Omar has said complimentary things about Badhasso, a fellow Muslim, but stopped short of a formal endorsement. Meanwhile, McCollum, who has raised about $1.3 million for her re-election, has received donations from a number of progressive political action committees and fellow members of Congress, including Washington state Rep. Pramila Jayapal’s “Medicare for All” PAC.

Those donations from fellow Democrats, a reaction to Badhasso’s challenge, could siphon money away from other Democrats who are locked in tight races with Republicans.

The progressive movement has sometimes faltered. Its record in 2020 was a mixed bag when it came to challenging Democratic incumbents, and no Justice Democrat-backed candidate turned a congressional district from “red” to “blue.”

Tim Lindberg, assistant professor of political science at the University of Minnesota, Morris, said the Democrat’s intraparty battle is a mirror image of what happened to the GOP about 10 years ago when militant, very conservative candidates challenged party leaders because they were “not conservative enough or not XYZ enough.”

That GOP revolt moved the Republican Party to the right. While the new progressive movement is pushing the Democratic party to the left, it may not have resonance in the St. Paul-based 4th District, which Lindberg called a democratic stronghold, “but not as progressive as the districts represented by AOC (Ocasio-Cortez) or Omar.”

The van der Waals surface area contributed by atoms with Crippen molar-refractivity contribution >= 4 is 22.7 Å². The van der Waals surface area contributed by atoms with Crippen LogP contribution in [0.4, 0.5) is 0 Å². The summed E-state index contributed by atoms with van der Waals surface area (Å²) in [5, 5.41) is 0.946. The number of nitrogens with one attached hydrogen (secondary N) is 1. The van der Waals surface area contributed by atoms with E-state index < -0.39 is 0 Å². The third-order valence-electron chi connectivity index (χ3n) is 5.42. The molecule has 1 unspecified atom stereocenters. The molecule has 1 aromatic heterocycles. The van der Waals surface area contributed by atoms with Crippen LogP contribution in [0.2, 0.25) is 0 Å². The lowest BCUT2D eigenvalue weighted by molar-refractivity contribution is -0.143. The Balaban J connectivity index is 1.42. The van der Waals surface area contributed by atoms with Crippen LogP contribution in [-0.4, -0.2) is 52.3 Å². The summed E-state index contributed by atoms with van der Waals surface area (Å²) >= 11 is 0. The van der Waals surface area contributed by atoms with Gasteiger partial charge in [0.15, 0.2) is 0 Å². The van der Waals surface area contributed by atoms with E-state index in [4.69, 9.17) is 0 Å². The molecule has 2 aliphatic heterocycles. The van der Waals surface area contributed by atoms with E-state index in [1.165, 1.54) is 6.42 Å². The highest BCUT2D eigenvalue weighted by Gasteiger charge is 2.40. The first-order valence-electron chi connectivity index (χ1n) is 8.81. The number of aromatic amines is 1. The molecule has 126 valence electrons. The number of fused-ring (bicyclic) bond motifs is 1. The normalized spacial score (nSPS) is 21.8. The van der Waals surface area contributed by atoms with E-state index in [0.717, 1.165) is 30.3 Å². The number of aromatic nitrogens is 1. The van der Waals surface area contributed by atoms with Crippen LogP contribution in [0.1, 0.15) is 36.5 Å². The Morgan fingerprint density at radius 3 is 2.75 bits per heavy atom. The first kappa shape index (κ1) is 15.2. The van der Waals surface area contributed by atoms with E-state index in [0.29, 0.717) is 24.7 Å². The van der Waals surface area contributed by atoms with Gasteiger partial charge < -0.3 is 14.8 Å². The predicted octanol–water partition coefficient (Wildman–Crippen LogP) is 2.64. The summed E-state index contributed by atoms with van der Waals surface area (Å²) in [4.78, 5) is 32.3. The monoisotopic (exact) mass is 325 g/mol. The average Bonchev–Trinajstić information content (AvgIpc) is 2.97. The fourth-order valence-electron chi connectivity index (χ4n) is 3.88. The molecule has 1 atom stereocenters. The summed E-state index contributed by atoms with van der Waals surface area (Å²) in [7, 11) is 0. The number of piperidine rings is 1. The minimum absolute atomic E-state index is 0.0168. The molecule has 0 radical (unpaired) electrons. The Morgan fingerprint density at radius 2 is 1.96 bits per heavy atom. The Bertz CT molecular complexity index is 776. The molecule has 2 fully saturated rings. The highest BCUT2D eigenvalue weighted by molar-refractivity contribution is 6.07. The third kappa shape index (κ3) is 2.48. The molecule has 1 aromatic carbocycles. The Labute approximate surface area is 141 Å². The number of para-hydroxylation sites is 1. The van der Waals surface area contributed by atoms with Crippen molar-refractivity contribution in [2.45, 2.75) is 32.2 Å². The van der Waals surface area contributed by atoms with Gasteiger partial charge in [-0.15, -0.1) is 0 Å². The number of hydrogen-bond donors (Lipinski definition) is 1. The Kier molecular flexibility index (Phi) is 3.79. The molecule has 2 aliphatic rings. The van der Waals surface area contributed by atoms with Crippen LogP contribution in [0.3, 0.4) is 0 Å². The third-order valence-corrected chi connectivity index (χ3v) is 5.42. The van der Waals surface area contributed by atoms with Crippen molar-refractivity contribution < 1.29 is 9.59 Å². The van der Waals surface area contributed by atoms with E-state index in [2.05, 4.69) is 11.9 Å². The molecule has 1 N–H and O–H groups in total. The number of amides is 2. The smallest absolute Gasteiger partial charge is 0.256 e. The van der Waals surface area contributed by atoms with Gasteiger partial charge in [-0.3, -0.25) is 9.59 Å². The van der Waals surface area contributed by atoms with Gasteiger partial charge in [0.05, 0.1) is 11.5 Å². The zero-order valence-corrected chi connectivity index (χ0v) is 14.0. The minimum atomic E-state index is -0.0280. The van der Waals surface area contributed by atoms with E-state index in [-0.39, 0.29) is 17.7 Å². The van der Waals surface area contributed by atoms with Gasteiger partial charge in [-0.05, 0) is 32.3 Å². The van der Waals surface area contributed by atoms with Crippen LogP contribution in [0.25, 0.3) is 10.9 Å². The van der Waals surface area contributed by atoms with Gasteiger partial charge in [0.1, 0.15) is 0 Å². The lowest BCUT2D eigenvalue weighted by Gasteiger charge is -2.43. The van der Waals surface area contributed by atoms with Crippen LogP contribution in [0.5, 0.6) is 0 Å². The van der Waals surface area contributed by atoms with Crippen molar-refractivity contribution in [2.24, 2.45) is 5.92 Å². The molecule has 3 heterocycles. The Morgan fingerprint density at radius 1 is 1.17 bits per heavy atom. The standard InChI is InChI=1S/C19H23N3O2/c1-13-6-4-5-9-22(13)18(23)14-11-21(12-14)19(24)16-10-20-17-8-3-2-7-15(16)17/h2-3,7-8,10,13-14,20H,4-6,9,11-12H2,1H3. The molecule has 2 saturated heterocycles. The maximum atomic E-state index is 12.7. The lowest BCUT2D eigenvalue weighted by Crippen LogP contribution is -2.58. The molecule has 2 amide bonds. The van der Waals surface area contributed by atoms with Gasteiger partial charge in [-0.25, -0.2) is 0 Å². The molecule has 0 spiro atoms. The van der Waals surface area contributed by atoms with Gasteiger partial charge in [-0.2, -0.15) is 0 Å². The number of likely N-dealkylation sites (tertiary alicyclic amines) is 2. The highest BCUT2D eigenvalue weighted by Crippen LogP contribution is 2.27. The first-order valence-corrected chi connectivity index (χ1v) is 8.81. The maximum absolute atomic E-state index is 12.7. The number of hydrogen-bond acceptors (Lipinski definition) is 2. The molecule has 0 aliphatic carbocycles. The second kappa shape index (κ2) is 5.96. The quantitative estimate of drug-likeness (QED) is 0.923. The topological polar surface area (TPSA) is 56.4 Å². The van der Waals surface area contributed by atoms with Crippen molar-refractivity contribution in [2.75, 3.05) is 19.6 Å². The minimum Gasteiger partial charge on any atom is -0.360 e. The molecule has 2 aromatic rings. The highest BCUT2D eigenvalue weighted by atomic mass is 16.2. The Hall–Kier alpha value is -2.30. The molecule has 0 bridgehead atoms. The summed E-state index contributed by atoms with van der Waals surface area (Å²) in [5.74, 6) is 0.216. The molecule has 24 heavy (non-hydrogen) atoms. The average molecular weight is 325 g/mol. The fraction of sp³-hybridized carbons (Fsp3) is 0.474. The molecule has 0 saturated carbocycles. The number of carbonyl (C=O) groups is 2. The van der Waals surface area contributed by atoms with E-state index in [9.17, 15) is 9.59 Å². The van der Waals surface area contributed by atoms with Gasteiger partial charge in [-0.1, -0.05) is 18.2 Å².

Rubashkin and other analysts also consider the 4th District “solid Democrat” in November’s general election, when whomever wins the Democratic primary (in which DFL candidate Fasil Moghul is also on the ballot) faces off against one of three Republicans running in the GOP primary, including party endorsed candidate May Lor Xiong.

Meanwhile, McCollum is running an incumbent’s typical campaign; on her record.

“I’m focused on my work and getting the message out,” she said.

A Norwegian mom

Badhasso hoped that a DFL policy change that allows non-citizens’ involvement in party caucuses would help her. But McCollum won the party’s endorsement on the first ballot.

Badhasso said the DFL “questioned the legitimacy” of some of her delegates.

“A lot of folks felt intimidated,” she said.

She said the convention results cost her campaign and “personally was one of the toughest moments” in a life filled with tough moments. That’s because Badhasso once worked for the DFL.

According to her filings with the Federal Elections Commission, Badhasso spent more than $130,000 in the first quarter of this year in payments to Pocket Aces, a Washington D.C. area political consulting group that has former DFL employees on staff. Those consultants used direct mail to help boost Badhasso’s profile and raise campaign cash, but could not save her from the DFL convention defeat.